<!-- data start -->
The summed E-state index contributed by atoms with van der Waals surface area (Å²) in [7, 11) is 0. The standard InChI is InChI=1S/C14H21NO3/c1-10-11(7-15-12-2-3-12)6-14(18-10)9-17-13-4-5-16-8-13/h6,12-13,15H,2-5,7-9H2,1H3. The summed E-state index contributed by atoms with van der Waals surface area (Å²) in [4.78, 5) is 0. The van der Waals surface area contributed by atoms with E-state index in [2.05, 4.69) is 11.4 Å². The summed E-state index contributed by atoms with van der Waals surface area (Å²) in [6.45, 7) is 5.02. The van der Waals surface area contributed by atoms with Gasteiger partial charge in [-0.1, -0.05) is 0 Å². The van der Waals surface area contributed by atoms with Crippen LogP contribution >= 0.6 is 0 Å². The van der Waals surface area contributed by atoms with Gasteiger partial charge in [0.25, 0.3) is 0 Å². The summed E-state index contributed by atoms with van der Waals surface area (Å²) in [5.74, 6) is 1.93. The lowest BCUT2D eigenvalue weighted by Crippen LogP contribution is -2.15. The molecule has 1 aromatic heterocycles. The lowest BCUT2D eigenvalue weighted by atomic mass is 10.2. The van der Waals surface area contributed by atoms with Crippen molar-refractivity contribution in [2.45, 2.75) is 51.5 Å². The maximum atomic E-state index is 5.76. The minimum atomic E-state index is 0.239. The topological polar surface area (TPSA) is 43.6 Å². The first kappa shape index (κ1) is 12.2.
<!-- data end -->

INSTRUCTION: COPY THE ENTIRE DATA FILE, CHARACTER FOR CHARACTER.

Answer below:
The summed E-state index contributed by atoms with van der Waals surface area (Å²) in [7, 11) is 0. The standard InChI is InChI=1S/C14H21NO3/c1-10-11(7-15-12-2-3-12)6-14(18-10)9-17-13-4-5-16-8-13/h6,12-13,15H,2-5,7-9H2,1H3. The summed E-state index contributed by atoms with van der Waals surface area (Å²) in [4.78, 5) is 0. The van der Waals surface area contributed by atoms with E-state index in [2.05, 4.69) is 11.4 Å². The summed E-state index contributed by atoms with van der Waals surface area (Å²) in [6.45, 7) is 5.02. The van der Waals surface area contributed by atoms with Gasteiger partial charge in [-0.1, -0.05) is 0 Å². The van der Waals surface area contributed by atoms with Crippen LogP contribution >= 0.6 is 0 Å². The van der Waals surface area contributed by atoms with Gasteiger partial charge in [0.25, 0.3) is 0 Å². The summed E-state index contributed by atoms with van der Waals surface area (Å²) in [5.74, 6) is 1.93. The lowest BCUT2D eigenvalue weighted by Crippen LogP contribution is -2.15. The molecule has 1 aromatic heterocycles. The lowest BCUT2D eigenvalue weighted by atomic mass is 10.2. The van der Waals surface area contributed by atoms with Crippen molar-refractivity contribution in [2.45, 2.75) is 51.5 Å². The maximum atomic E-state index is 5.76. The minimum atomic E-state index is 0.239. The topological polar surface area (TPSA) is 43.6 Å². The first kappa shape index (κ1) is 12.2.